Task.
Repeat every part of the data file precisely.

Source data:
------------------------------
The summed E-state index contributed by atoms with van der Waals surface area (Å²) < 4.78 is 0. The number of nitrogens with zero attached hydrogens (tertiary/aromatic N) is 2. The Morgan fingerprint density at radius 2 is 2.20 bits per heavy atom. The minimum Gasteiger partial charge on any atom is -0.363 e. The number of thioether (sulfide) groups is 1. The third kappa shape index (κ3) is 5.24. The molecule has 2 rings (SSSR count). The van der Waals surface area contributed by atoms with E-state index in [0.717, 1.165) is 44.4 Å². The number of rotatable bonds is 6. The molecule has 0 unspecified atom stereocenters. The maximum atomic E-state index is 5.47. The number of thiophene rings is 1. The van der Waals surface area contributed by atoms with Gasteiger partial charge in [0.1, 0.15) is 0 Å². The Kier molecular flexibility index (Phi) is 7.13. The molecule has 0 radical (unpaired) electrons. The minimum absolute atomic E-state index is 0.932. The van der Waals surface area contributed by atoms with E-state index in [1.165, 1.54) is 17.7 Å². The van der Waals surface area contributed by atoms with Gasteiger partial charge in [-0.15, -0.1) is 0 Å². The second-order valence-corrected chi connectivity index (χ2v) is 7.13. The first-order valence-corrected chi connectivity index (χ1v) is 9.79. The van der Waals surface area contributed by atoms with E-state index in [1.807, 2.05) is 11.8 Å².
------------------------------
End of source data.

The summed E-state index contributed by atoms with van der Waals surface area (Å²) < 4.78 is 0. The number of nitrogens with zero attached hydrogens (tertiary/aromatic N) is 2. The Morgan fingerprint density at radius 2 is 2.20 bits per heavy atom. The minimum Gasteiger partial charge on any atom is -0.363 e. The number of thioether (sulfide) groups is 1. The third kappa shape index (κ3) is 5.24. The molecule has 2 rings (SSSR count). The van der Waals surface area contributed by atoms with E-state index in [0.717, 1.165) is 44.4 Å². The number of rotatable bonds is 6. The molecule has 0 unspecified atom stereocenters. The maximum atomic E-state index is 5.47. The number of thiophene rings is 1. The van der Waals surface area contributed by atoms with Gasteiger partial charge in [0.1, 0.15) is 0 Å². The Kier molecular flexibility index (Phi) is 7.13. The molecule has 0 radical (unpaired) electrons. The minimum absolute atomic E-state index is 0.932. The van der Waals surface area contributed by atoms with E-state index in [1.165, 1.54) is 17.7 Å². The van der Waals surface area contributed by atoms with Gasteiger partial charge in [-0.15, -0.1) is 0 Å². The second-order valence-corrected chi connectivity index (χ2v) is 7.13. The first-order valence-corrected chi connectivity index (χ1v) is 9.79. The van der Waals surface area contributed by atoms with E-state index in [1.807, 2.05) is 11.8 Å².